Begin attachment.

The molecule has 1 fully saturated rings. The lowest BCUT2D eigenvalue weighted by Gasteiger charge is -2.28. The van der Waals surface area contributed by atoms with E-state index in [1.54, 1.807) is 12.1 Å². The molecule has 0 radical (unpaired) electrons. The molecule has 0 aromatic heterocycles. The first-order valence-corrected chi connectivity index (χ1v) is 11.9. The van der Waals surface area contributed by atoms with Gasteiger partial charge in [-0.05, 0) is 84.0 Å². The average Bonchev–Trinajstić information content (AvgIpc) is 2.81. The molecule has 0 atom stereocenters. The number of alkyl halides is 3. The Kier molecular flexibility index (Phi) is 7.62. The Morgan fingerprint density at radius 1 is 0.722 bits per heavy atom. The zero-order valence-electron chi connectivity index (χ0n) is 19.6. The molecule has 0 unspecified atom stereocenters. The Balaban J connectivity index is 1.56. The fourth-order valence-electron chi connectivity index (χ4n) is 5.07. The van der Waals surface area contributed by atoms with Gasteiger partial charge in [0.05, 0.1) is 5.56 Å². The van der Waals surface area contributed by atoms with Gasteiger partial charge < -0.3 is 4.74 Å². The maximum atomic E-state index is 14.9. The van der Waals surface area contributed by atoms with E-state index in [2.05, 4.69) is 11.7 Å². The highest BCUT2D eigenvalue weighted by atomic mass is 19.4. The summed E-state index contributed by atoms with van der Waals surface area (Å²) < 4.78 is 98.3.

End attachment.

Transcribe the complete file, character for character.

The molecule has 1 fully saturated rings. The lowest BCUT2D eigenvalue weighted by Gasteiger charge is -2.28. The van der Waals surface area contributed by atoms with E-state index in [1.54, 1.807) is 12.1 Å². The molecule has 0 radical (unpaired) electrons. The molecule has 0 aromatic heterocycles. The first-order valence-corrected chi connectivity index (χ1v) is 11.9. The van der Waals surface area contributed by atoms with Gasteiger partial charge in [-0.05, 0) is 84.0 Å². The average Bonchev–Trinajstić information content (AvgIpc) is 2.81. The molecule has 0 atom stereocenters. The number of alkyl halides is 3. The Kier molecular flexibility index (Phi) is 7.62. The Morgan fingerprint density at radius 1 is 0.722 bits per heavy atom. The zero-order valence-electron chi connectivity index (χ0n) is 19.6. The molecule has 0 unspecified atom stereocenters. The Balaban J connectivity index is 1.56. The fourth-order valence-electron chi connectivity index (χ4n) is 5.07. The van der Waals surface area contributed by atoms with Gasteiger partial charge in [0.05, 0.1) is 5.56 Å². The van der Waals surface area contributed by atoms with Gasteiger partial charge < -0.3 is 4.74 Å². The maximum atomic E-state index is 14.9. The van der Waals surface area contributed by atoms with E-state index in [2.05, 4.69) is 11.7 Å². The highest BCUT2D eigenvalue weighted by atomic mass is 19.4. The summed E-state index contributed by atoms with van der Waals surface area (Å²) < 4.78 is 98.3.